Cold Weather Generator Maintenance Tips

cold weather generator tips
Powerline fire ice trees

When generators used for standby or continuous power will be operated at 32°F (0°C) or below – especially for extended periods of time – operators must take precautions to ensure the generator will start reliably, get to the desired load quickly, and continue to run without incident and unnecessary stress and wear on the engine.  Like most equipment, standby generators need to be properly maintained to ensure they will operate correctly when a power outage occurs, and they called upon to carry the electrical load. Cold weather can make it especially challenging for generators to start and perform if the equipment is not properly maintained. Here are some generator maintenance tips to prepare your generator for winter and help ensure your equipment is ready to run when you need it.

Check Batteries & Battery Charger

Batteries are the single most common cause of failure of a generator to start and operate properly in the event of an outage or exercise cycle. These failures are commonly caused by the following:

Battery deterioration: As batteries age, the acid inside will coat the lead plates with sulfate resulting in restricting the battery’s ability to generate enough amps to crank the engine. This same process can lead to shorts if the lead debris from deterioration makes contact between plates at the bottom of the cell.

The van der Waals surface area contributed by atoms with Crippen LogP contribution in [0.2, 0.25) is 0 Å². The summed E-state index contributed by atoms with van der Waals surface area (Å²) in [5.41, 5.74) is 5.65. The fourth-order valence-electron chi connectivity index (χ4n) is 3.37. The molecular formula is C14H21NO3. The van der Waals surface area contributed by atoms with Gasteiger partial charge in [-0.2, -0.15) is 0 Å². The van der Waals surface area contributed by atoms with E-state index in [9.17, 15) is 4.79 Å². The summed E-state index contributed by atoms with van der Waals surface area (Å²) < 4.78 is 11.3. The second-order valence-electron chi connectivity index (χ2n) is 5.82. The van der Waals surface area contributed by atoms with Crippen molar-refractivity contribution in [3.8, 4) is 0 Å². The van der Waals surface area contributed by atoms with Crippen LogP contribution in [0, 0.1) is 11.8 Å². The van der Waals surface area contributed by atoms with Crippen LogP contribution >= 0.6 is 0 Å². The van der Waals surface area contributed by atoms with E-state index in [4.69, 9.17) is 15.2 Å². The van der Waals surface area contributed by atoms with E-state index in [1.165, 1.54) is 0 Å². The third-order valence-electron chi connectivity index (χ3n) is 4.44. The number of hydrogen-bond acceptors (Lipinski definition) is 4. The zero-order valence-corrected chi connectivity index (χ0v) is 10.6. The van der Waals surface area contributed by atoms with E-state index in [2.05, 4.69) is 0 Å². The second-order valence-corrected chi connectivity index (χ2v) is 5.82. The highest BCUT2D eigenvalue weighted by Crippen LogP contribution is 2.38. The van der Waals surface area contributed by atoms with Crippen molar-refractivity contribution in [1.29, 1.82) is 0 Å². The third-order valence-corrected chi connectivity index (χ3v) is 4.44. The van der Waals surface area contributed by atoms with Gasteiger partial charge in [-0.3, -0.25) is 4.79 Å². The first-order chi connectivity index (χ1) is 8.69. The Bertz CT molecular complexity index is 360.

Battery charger failure: Battery charges commonly fail due to a simple breaker being open or tripped. Always double check to make sure the battery charger breaker has been turned back on after completion of routine or scheduled maintenance.

Poor/loose battery connections: Battery cable connections should always be securely tightened, cleaned and free of debris. Any buildup of corrosion or debris can lead to shorted connections during the cranking cycle, discharge of battery, and deterioration of battery cables/wiring.

Check Block Heater & Jacket Water Heaters

During cold weather, block heaters are working hard to keep the engine warm and this is the most common time for failures. Block heater failure leads to generator alarms for low coolant temp and/or over crank if the engine fails to start within the defined parameters.  One of the best methods to ensure an engine on a generator set starts easily and quickly is to keep the engine warm. The most common way this is done in our area is by the use of engine block heater or jacket water heaters.

Block heaters, which are installed on the coolant circuit, keep the engine’s coolant warm enough that the unit is able to start immediately and attain/maintain the required engine load. They are generally powered by an external power source rather than the generator engine itself.

Check The Fuel                                       

Make sure the fuel in your tank is treated with anti-gel and anti-microbial additives.  Many fuel providers treat their diesel fuel, but you should verify and also make sure your tank is full!